Instead, we can ask: 

“Is my child performing at grade level?”

“In which areas has my child shown (or not shown) progress since you’ve known him/her?”

“How do you measure progress?”

“What might be holding my child back from progressing?” (i.e. knowledge, skill, confidence, motivation, self-discipline, focus)

“What does progress look like for my child?”

These questions will help you quickly understand how your child is doing and pinpoint areas of growth, needs, and barriers. Equipped with this insight, you can work with your child to celebrate recent successes, set specific and visible goals, and direct efforts toward individual growth.

Understand Your Child’s Performance Across Domains.

Kids develop at different paces and excel differently across various domains. Howard Gardner proposes evaluating intelligence (competence) by modality, such as musical, interpersonal, visual-spatial, and bodily-kinesthetic.

In parent-teacher conferences, conversations often isolate academic performance, which is related to the verbal-linguistic and logical-mathematical domains. However, your child’s teacher may also be able to offer insights on domains such as your child’s interpersonal and intrapersonal skills.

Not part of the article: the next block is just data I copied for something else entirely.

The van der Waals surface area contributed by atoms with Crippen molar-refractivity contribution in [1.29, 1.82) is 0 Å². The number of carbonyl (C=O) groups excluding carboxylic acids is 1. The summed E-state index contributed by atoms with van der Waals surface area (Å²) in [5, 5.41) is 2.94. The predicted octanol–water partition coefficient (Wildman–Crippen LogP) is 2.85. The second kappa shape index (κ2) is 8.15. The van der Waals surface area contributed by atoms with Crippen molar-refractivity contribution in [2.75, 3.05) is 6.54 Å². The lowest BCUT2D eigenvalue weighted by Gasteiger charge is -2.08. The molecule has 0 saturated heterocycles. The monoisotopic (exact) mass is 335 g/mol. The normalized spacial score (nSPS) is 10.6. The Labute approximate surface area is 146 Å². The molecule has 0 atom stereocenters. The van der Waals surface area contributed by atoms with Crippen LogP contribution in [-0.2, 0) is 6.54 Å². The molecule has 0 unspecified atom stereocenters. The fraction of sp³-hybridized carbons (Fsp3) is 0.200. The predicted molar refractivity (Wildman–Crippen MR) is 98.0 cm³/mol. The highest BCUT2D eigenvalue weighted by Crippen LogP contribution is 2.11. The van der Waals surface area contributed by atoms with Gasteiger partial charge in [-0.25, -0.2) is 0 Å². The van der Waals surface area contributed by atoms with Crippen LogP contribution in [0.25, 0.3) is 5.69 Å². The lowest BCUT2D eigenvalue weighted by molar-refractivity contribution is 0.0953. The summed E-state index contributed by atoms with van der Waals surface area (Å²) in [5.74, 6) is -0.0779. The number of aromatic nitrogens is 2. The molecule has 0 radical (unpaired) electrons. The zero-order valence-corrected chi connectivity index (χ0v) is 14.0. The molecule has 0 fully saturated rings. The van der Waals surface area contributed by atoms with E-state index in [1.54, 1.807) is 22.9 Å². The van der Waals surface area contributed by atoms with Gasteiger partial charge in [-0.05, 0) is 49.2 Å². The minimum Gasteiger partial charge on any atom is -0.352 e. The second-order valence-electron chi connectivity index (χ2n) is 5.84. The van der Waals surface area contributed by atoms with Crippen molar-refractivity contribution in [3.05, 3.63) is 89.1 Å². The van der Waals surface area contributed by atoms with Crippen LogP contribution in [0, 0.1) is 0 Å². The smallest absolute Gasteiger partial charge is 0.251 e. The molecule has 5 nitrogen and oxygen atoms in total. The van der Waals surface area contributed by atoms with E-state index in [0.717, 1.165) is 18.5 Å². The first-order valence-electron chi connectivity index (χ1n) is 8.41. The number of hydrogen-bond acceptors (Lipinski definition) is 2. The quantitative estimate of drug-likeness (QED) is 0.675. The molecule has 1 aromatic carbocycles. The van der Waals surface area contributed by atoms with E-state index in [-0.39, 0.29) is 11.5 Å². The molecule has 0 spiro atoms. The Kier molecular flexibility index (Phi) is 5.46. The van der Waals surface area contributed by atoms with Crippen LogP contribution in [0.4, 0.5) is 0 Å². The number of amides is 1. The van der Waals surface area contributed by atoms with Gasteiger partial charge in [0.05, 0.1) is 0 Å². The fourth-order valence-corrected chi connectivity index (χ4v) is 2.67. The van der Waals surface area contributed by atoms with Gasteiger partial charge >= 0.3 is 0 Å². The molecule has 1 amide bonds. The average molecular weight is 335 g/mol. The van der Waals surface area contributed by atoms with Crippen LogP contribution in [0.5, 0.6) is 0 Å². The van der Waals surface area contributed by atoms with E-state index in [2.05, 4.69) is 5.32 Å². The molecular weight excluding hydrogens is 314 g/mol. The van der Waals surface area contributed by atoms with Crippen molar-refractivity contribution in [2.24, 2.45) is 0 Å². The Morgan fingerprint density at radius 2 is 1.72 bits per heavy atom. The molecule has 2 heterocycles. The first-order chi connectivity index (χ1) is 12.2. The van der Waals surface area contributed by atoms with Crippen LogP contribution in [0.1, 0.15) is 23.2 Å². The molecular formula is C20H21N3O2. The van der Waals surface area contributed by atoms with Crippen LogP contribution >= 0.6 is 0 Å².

We can ask:

“How does my child do in social situations with peers?”

“How does my student contribute to the class atmosphere?”

“In what subject does my child struggle/excel?”

“In what kinds of activities has my child performed particularly well?”

“Does my child get easily frustrated? Can you give me an example of the context?”

Understanding your child’s academic, social, emotional, and behavioral tendencies will help everyone better understand how to relate to and motivate your child. Understanding which domain(s) your child excels in will also help you to address areas of weaknesses creatively with a strength-based approach. For example, if your child is highly musical, then he/she can practice language skills through singing and songwriting. Remember: our goal is to spark and preserve the joy of learning in our children.

Build Lasting Partnerships.

The truth hurts sometimes. Even the slightest blemish could feel like judgment and criticism on our part. Therefore, it’s even more important to remember that everyone in the meeting wants what’s best for your child.